Code Red: We need climate action now for a healthy future

By Takuzo Kimura, Physiotherapist and CAHA Publications Volunteer and Remy Shergill, CAHA Campaigns and Communications Manager 

Source: APNA Primary Times Winter 2022 (Volume 22, Issue 1)

Nurses working in Australia are well aware that climate change is already affecting our health. In a 2020 survey by the Climate and Health Alliance (CAHA),1 nurses reported that they see heat stress, mental distress, respiratory illness and other conditions relating to climate change impacts in their work. Over 75% of nurses surveyed were alarmed or concerned about climate change. 

This response is appropriate. This year, the global peak body for climate science released the most comprehensive summary yet of the evidence, which confirms that climate change is already affecting our health. CAHA has recently produced summaries of this evidence. 


What is the IPCC? 

The global peak body for climate science is known as the Intergovernmental Panel on Climate Change, or IPCC. The panel has reviewed thousands of scientific papers and collated the evidence in three reports. The two most recent reports were published earlier this year:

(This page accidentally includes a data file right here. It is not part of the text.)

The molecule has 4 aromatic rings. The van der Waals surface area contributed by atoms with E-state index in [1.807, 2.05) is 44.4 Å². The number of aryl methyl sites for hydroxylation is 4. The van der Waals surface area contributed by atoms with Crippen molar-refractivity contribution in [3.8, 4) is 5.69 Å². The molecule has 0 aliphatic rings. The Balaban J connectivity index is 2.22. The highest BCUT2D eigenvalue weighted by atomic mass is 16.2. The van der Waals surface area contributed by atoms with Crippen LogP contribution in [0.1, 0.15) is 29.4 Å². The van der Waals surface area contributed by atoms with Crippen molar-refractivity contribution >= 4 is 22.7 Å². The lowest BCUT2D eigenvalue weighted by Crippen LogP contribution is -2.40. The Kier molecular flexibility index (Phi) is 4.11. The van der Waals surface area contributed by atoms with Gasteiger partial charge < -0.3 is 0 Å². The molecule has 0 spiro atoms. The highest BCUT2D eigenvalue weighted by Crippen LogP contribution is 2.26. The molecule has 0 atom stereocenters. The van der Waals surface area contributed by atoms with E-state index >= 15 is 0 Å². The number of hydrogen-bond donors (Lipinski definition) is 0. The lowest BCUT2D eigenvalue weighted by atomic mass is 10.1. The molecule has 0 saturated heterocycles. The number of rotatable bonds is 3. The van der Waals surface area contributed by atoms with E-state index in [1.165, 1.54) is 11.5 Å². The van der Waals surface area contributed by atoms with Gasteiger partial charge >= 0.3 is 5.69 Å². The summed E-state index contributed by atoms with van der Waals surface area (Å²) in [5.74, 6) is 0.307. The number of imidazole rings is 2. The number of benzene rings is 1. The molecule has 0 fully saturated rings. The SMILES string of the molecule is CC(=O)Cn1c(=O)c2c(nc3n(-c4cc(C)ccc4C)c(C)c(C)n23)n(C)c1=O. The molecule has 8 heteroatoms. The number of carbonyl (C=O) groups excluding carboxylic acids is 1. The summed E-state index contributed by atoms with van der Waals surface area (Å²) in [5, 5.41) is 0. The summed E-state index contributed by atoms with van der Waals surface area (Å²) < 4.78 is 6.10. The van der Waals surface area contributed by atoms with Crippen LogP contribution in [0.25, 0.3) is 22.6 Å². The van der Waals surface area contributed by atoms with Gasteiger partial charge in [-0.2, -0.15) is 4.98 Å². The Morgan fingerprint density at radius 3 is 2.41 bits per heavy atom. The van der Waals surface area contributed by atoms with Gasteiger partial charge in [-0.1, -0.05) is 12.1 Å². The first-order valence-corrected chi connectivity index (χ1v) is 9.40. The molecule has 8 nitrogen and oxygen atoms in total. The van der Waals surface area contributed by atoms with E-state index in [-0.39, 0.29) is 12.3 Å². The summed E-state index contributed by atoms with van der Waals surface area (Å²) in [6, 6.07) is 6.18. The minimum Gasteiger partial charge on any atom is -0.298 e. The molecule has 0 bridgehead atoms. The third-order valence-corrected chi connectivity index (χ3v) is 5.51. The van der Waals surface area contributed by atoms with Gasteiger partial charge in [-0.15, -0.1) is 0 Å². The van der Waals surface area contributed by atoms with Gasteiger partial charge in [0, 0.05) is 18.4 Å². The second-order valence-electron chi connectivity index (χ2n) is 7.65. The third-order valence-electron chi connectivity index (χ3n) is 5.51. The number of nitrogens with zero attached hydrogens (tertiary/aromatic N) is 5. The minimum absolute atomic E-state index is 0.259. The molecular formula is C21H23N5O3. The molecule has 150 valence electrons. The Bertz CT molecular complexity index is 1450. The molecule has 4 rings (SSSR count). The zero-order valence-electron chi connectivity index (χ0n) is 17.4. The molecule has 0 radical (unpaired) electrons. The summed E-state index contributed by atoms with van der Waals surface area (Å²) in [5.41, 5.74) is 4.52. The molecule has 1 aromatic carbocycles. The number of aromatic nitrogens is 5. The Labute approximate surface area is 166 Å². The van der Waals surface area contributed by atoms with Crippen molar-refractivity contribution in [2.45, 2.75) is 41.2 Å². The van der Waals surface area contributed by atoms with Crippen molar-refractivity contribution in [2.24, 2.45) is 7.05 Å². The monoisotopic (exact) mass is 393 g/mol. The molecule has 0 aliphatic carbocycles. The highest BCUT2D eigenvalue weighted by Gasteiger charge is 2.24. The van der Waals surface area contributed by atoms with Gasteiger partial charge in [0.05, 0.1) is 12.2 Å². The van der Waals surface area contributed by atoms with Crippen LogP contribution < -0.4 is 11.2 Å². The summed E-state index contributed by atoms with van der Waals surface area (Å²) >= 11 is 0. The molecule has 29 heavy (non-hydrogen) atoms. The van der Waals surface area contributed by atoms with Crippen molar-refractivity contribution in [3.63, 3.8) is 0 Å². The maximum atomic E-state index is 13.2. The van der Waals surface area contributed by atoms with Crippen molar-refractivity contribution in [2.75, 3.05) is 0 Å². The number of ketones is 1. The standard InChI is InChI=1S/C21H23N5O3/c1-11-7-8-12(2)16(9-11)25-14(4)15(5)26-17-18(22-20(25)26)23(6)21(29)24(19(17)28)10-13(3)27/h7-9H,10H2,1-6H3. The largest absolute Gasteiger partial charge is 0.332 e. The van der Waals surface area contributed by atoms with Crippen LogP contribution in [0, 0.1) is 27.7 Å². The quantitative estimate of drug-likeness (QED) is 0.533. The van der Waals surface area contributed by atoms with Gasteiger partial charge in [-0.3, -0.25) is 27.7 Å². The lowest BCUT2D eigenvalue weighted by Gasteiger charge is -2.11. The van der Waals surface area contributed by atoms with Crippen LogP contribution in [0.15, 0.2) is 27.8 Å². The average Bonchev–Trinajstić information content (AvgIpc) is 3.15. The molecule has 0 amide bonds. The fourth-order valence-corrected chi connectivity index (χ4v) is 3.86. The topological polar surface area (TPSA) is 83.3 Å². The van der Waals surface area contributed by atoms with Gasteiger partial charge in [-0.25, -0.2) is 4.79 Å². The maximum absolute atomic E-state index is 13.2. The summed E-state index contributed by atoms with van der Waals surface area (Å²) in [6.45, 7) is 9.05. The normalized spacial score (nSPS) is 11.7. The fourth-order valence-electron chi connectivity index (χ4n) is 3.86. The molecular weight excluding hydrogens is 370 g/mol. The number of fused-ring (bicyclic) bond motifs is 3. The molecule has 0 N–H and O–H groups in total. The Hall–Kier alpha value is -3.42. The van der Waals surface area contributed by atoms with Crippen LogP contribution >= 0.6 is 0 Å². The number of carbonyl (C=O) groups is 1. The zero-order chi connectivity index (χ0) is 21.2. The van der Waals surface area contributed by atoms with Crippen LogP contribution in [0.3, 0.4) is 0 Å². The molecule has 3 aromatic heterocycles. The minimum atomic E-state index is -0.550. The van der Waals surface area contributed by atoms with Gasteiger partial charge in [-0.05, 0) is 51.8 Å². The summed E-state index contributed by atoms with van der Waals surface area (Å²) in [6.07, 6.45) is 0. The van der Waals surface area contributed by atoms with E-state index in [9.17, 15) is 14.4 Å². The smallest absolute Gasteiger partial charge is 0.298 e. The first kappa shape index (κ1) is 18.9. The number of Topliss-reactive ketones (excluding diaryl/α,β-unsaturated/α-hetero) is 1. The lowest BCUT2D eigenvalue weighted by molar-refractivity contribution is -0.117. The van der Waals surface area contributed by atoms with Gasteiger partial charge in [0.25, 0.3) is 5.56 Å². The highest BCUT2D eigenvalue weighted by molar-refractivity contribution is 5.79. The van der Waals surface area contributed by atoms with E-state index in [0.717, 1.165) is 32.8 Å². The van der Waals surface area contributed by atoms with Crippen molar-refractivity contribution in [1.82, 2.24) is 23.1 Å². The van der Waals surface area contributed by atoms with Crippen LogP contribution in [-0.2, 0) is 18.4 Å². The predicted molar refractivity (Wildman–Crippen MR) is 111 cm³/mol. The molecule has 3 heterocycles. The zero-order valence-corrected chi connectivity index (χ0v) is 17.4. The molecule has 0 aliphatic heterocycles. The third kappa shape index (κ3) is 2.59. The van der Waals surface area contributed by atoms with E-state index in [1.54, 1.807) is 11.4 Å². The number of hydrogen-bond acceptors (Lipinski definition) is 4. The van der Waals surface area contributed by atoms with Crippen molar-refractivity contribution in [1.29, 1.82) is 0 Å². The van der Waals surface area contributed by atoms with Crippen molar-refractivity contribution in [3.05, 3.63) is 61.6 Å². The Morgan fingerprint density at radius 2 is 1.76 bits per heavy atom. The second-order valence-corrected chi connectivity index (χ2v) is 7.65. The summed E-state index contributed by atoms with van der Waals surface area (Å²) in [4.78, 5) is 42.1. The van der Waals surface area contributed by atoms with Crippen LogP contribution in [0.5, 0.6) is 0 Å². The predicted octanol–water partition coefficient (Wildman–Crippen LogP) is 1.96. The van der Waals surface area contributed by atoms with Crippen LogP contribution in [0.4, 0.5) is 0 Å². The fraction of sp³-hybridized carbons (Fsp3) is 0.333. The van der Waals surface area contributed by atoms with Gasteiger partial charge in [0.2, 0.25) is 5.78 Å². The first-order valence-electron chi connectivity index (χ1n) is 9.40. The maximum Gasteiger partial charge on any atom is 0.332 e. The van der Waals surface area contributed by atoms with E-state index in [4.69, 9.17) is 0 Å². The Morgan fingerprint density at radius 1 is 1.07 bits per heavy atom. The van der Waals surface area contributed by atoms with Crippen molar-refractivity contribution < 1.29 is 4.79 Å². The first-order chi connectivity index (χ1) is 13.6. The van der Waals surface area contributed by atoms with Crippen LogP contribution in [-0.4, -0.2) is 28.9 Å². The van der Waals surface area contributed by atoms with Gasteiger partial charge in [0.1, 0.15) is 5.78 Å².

• Impacts, Adaptations and Vulnerabilities, which summarises a range of climate impacts, including on our health2; and 

  • Mitigation of Climate Change, which summarises a range of solutions available, including health-based solutions.3 

The IPCC reports are a crucial resource that helps inform policymakers worldwide. But both reports are several thousand pages long, with the implications for health spread throughout the many chapters. CAHA has now released two summaries that cut these tomes into digestible 20-page reads: Climate Change is a Health Crisis4 and Climate Action for a Healthy Future.


The key findings 

Climate change is already harming people’s health 

Climate change affects human health and wellbeing in Australia in diverse ways, including: 

  • Illness, injury and death caused by extreme climate events, such as floods, bushfires and heatwaves 

  • Increased spread of vector-borne diseases  

  • A rise in cardiovascular disease caused by extreme heat 

  • Respiratory diseases from air pollution 

  • Food insecurity 

  • Increased risks for mental health and wellbeing 

  • Effects on livelihoods, migration and conflict.